Eyes on Morro Bay: San Luis Obispo MPA CollaborativeJune 5 2018
Designated in 2007 as part of the Central California Marine Protected Areas.Morro Bay is an important resting and foraging ground for migratory birds using the Pacific Flyway. Large and diverse invertebrate populations inhabit the mudflats of the Bay; fish use the Bay as a nursery ground and dense meadows of eelgrass support a highly productive environment. There are sea otters, a threatened species, in the harbor. Morro rock is the nesting home of peregrine falcons, and the estuary is home to three species of smaller sharks, the horn shark, leopard shark, and the swell shark. The Bay also supports a variety of recreational activities such as bird watching, sea kayaking and stand up paddle-boarding.
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The MPA Collaborative in San Luis Obispo County, CA is looking forward to using the Trident ROV add scientific and educational value by employing an underwater drone for real-time, live observations to ongoing and planned projects. It is the intention of the San Luis Obispo MPA Collaborative to make the Trident ROV available for use through a “Lending Library” format. Approved and trained users would be able to check out the equipment for deployment in a variety of underwater exploration.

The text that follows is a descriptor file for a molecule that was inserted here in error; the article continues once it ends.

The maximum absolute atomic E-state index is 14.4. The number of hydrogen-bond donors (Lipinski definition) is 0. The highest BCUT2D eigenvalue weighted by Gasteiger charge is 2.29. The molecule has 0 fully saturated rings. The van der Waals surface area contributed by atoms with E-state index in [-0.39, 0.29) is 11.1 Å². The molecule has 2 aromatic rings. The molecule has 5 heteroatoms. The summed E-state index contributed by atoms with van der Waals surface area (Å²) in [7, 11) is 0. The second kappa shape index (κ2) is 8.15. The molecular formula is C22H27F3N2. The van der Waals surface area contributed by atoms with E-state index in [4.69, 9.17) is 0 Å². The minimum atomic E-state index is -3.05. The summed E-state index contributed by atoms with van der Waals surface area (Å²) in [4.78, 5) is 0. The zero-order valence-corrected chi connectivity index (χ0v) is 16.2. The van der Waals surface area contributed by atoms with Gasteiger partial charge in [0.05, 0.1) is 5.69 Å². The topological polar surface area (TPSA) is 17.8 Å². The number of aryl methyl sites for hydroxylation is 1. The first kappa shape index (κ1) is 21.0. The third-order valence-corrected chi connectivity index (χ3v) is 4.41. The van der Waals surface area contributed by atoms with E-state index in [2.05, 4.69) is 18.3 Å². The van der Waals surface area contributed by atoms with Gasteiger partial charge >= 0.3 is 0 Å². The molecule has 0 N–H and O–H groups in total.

Working with interns from California Polytechnic State University, Collaborator San Luis Obispo Coastkeeper teams have previously conducted eel grass studies; invasive species research; storm water discharge and trash/plastics investigations in Morro Bay. SLO Coastkeeper intends to use the Trident ROV to update these studies to add scientific and to these investigations as soon as they become available through the Collaborative.
In addition, the Morro Bay estuary is home to three species of smaller sharks; the horn shark, leopard shark, and the swell shark. These are slower-swimming sharks that prefer shallower waters that often let their food come to them. SLO Coastkeeper has considered studies of these species but has not had the ability to adequately pursue surveys. The use of a Trident ROV would make expeditions to gather data on habitat use and behavioral observations related to breeding in the shallow back-bay areas of Morro Bay and estuary practical.